Researchers at Rochester Institute of Technology were awarded $3.2 million from the National Science Foundation for the project, "CONNECT: Increasing the Representation and Advancement of Women Faculty at RIT."
RIT's project is part of the foundation's ADVANCE Institutional Transformation initiatives intended to increase representation and advancement of women in academic science, technology, engineering and mathematics—also referred to as STEM—careers, thereby contributing to the development of a more diverse science and engineering workforce.
CONNECT@RIT—Creating Opportunity Networks for Engagement and Collective Transformation—focuses on improving conditions for female STEM faculty, with a particular emphasis on women of color and women who are deaf and hard-of-hearing at the university. It will be undertaken over a five-year period, starting immediately through a series of directed, campus-wide activities.
The university will address issues of recruitment, retention and advancement of female faculty through reassessment of some of its academic and human resource policies, expanding a newly established faculty mentoring program and increasing professional development and leadership opportunities.
New activities would include developing dual-career hire initiatives and the launch of a Connectivity Series—formal professional networking processes—and an Eminent Scholars program. The latter will promote female faculty scholarship and provide mentoring and support to further develop research.
"Adapting the proposed interventions to the unique needs of underrepresented groups such as women of color faculty and deaf and hard-of-hearing women faculty will broaden access to the formal and informal RIT network for all faculty," says Margaret Bailey, grant principal investigator. She also serves as faculty associate to the provost and is a professor of mechanical engineering in RIT's Kate Gleason College of Engineering.
Professional development sessions, electronic newsletters and progress reports will inform the RIT community about the project, promote participation of both men and women, and may provide critical insights to guide social networking initiatives to advance women in industrial, government and nonprofit work settings, Bailey adds.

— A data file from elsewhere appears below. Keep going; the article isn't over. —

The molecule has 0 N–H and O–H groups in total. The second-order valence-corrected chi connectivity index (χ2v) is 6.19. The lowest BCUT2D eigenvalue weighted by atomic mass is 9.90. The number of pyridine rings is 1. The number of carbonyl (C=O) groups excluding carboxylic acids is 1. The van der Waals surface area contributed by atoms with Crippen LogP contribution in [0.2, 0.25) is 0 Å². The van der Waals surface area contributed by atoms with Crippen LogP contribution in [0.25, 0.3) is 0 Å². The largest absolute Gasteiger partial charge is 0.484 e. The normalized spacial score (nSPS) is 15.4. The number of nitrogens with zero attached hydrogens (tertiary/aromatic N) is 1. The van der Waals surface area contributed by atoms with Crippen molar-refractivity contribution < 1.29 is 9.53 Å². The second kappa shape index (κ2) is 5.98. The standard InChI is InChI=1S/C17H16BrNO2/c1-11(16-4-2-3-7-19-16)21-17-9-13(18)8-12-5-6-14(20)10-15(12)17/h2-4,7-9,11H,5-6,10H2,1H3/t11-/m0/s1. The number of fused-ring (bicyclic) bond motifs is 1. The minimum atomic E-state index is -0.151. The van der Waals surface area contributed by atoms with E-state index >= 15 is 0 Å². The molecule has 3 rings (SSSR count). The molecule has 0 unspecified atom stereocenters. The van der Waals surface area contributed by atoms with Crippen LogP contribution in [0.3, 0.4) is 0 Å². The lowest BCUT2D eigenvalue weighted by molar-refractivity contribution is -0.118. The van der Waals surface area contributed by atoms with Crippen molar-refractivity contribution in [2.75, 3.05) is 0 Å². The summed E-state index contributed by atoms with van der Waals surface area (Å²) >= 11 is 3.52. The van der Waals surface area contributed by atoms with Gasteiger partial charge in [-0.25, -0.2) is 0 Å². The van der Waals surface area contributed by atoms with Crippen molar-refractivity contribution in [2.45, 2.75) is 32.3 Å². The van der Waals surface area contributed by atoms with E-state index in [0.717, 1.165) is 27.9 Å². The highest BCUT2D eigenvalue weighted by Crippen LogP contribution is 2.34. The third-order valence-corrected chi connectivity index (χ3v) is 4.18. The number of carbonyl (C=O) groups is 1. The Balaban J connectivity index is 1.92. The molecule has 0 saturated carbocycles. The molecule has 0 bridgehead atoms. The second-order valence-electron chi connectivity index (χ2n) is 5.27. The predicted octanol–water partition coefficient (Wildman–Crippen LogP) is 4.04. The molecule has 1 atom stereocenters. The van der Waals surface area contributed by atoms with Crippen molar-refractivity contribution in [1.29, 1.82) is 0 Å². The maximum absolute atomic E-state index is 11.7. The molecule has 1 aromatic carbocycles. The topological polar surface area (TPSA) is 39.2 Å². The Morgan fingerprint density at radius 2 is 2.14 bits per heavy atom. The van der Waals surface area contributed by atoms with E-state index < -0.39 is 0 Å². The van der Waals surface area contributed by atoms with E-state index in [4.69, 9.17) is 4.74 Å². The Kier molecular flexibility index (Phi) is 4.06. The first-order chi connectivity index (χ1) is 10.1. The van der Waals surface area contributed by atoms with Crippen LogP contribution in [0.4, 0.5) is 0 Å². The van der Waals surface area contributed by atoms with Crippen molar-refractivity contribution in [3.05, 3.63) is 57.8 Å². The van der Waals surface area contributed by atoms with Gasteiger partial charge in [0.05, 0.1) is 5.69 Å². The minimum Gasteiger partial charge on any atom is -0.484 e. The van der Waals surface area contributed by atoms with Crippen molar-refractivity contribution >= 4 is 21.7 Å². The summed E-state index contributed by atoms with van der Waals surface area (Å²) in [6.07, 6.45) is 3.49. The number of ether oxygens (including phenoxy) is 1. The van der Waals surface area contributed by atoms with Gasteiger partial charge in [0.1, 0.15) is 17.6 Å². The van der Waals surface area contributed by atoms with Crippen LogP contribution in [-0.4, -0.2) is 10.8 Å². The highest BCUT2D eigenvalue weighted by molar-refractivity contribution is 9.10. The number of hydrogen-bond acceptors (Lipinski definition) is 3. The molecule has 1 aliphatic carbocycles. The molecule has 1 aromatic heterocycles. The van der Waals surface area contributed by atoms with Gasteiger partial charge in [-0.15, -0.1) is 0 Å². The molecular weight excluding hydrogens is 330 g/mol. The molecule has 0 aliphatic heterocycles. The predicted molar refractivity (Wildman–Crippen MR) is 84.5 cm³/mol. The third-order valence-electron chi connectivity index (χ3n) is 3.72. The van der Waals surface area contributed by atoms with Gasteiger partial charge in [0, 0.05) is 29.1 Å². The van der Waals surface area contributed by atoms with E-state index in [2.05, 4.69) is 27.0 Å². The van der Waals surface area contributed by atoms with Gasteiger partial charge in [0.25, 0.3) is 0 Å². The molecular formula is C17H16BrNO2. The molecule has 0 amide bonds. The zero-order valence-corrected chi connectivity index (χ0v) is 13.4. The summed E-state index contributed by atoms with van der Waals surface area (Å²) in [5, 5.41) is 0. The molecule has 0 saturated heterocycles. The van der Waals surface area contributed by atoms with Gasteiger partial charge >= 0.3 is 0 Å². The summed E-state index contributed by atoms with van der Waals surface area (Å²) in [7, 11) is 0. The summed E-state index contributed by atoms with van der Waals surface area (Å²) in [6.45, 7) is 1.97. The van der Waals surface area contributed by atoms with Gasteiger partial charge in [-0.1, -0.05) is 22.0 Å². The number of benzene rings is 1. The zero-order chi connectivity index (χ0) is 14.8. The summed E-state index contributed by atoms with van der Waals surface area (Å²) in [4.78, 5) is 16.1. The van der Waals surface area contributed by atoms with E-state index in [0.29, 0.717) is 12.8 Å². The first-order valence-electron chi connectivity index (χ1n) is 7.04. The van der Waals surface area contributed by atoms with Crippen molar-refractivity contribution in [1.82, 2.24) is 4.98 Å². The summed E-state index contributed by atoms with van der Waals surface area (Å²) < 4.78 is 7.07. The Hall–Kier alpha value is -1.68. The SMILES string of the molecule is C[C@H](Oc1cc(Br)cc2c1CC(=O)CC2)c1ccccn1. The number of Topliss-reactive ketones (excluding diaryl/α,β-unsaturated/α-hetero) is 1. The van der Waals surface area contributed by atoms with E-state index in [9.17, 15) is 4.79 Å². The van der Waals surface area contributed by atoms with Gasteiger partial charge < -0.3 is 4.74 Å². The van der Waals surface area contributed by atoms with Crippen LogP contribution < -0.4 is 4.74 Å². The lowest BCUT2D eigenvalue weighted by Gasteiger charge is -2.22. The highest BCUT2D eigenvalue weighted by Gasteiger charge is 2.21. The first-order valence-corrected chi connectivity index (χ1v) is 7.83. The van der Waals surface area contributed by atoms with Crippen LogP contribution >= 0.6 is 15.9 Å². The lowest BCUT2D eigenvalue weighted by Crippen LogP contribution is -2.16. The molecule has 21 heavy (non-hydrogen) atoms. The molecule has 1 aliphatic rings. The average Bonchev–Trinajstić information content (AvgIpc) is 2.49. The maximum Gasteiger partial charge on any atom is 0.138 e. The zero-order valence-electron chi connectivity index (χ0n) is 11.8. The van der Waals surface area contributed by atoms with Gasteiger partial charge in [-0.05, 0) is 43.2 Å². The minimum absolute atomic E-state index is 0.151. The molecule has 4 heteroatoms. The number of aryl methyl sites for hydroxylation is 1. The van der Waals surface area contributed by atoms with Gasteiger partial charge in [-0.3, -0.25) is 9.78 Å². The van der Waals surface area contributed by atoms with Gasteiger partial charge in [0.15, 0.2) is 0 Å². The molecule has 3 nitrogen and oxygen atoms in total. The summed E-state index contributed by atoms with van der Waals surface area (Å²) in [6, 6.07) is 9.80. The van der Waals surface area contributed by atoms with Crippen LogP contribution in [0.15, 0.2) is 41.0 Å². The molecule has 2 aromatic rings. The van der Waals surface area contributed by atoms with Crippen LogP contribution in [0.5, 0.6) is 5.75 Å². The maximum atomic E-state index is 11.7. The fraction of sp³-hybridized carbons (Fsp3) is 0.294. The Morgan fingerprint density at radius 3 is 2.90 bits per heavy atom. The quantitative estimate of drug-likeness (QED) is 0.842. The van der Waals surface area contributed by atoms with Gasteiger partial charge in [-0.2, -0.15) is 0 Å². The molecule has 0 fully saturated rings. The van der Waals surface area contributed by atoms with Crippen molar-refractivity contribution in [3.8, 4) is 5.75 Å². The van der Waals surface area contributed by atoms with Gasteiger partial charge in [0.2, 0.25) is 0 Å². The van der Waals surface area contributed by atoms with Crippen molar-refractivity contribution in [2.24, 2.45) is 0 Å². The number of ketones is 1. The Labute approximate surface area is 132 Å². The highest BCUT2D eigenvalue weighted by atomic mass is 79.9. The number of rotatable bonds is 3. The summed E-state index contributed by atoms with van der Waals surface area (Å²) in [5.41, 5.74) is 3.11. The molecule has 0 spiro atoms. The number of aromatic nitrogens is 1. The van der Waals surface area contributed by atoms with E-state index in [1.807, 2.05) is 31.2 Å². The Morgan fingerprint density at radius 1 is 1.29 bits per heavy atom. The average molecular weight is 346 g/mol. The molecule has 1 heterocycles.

RIT is one of only a few universities to receive the prestigious ADVANCE grant this year. Since 2001, the National Science Foundation has invested more than $130 million to support ADVANCE projects at nearly 100 institutions of higher education and STEM-related, not-for-profit organizations across the U.S.
In 2008, RIT's research group began the institutional transformation process through EFFORT@RIT to quantify core data that would become the basis for CONNECT@RIT. Findings from that NSF ADVANCE IT-Catalyst funded self-study indicated that RIT had only 23 percent of its female tenured and tenure track faculty in STEM disciplines, below the 30 percent average represented in U.S. colleges and universities, even though the number of female faculty had tripled at RIT over a 15-year period. Further data revealed gender-based, average salary gaps existed at each faculty rank, and that women left the faculty ranks at a rate nearly twice that of their male colleagues.
These findings mirrored national trends for women in STEM careers in academia and in industry. Aware of the trends, RIT had already begun efforts to expand its diversity and gender equity commitments, says RIT Provost Jeremy Haefner.
"Our NSF ADVANCE grant builds on the momentum created by the recent university self-study conducted by this team, as well as efforts within many areas of the university which focus on inclusive excellence, our method for coherently and collaboratively integrating diversity and inclusion into our pursuit of excellence," Haefner says. "The CONNECT@RIT project strengthens the RIT academic culture within a framework of inclusive excellence, to create an environment that promotes innovation and that attracts, retains, and advances more women faculty while giving both female and male faculty more opportunities for success."
According to the NSF program summary provided to the research team, all indications suggest that RIT is well-positioned for the kinds of transformations sought through this grant, including strong upper administrative support, specific intentions to address gender equity in the university's strategic plan and clear methods to integrate grant initiatives into existing university structures.
Participating on the CONNECT@RIT project are Margaret Bailey, faculty associate to the provost, professor of mechanical engineering, Kate Gleason College of Engineering, and grant principal investigator; Sharon Mason, professor of computing, B. Thomas Golisano College of Computing and Information Sciences; John-Paul Hatala, assistant professor, human resource development, and Maureen Valentine, associate dean, both from the College of Applied Science and Technology; Carol Marchetti, associate professor of statistics, and Stefi Baum, professor and director of the Center for Imaging Science, both from College of Science; Kijana Crawford, associate professor, sociology, College of Liberal Arts; and Susan Foster, professor, secondary education program, National Technical Institute for the Deaf.
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